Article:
Sixteen-year old Desolation Black wants nothing more than to stay in Hell where it's cold and lonely and totally predictable. Instead, she's sent back to Earth where she must face the evil she despises and the good she always feared. When Desi is forced to embrace her inner demon, she assumes her choice has been made - that she has no hope of being anything other than what her father, Lucifer, has created her to be. What she doesn't count on, is finding a reason to change - something she's never had before - a friend.
©2012 Ali Cross (P)2013 Ali Cross
The story was well crafted and the characters brilliant. I really enjoyed the mix of Norse Mythology with Christian Cannon. Ali Cross had made me a fan for life.
Fresh new take on angels and demons set against a backdrop of Norse mythology. Compelling characters, Buffy-like epic smack-downs, big-bad betrayals and a few apocalyptic events and you have Become. Move over Thor, Desi kicks more butt and is cooler while doing it.
As a huge Joss Whedon fan I can say that Ali is on track to pick up the mantle.
I highly recommend this book.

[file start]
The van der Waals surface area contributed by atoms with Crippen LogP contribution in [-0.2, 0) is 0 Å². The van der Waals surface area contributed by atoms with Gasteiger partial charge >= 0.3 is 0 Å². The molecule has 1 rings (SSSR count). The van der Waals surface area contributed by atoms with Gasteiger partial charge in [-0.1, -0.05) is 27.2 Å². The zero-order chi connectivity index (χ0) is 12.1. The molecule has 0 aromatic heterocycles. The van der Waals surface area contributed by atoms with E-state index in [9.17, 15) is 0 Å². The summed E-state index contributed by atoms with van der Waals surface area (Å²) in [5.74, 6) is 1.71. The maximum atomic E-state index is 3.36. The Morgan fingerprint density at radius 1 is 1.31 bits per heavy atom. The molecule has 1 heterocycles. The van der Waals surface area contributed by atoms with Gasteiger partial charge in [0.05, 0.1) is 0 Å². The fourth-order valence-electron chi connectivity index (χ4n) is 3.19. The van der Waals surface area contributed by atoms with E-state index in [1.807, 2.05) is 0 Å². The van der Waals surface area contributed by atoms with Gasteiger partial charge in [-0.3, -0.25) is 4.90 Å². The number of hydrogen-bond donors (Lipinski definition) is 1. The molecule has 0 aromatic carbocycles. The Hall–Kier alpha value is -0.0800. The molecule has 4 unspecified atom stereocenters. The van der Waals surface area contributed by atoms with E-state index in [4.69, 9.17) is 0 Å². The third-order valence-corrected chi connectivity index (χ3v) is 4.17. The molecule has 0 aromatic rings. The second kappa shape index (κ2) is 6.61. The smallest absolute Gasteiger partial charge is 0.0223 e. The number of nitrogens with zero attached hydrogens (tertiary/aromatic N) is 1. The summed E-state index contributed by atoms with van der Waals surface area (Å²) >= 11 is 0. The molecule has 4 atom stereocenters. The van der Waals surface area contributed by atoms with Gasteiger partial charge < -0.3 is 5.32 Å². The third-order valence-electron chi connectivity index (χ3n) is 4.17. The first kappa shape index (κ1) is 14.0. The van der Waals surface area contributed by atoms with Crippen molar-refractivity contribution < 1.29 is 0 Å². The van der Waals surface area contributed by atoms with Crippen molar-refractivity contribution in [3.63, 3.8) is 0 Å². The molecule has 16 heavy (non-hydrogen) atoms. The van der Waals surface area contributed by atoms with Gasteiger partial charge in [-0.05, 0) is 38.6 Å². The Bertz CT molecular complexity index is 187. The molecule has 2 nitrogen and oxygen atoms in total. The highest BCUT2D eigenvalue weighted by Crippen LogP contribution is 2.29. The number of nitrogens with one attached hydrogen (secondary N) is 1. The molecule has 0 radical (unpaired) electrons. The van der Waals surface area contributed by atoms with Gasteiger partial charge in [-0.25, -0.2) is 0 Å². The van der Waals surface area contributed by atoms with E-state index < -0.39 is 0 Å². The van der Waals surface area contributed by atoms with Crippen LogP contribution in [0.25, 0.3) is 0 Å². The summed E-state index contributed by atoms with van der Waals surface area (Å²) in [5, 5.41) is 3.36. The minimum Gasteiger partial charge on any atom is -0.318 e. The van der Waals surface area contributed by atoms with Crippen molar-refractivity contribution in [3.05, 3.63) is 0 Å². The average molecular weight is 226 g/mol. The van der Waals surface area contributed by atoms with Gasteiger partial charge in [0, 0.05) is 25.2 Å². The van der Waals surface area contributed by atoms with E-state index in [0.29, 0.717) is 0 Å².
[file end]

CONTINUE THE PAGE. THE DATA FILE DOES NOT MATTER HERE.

I actually listened to Become twice. It left me questioning the facts or fictions in the world today and I wanted to be doubly clear how this story worked them out.
The female population needs an abundance of reading material with women at center stage. And Desi, the heroine, struggles with internal conflict and challenging key relationship issues. Often our parents seem like gods or angels to us when we are young and the flip-side the moment we seek our independence. Introducing her father as overbearing, yet the ultimate evil force in the universe as well is a notable example of just how difficult that relationship can be for a teen.
Thoroughly enjoyed taking this journey with Kelli Shane narrating. Her voice comes across as soothing, confident, and reassuring. Kelli adds character to the heroine herself.
The interesting twists on Christian based literature and Norse mythology has left me questioning the origin of particular stories told in my own childhood. Were the stories I remember from childhood historical or were they fiction combined with fact? A myth or sacred narrative of a culture explains how humankind assumed their present state. So, which part is fact and which part is fiction? I would love to be able to ask the storytellers.
I’m a new fan of this author and looking forward to reading or listening to more of her books. The subject matter is right up my alley.
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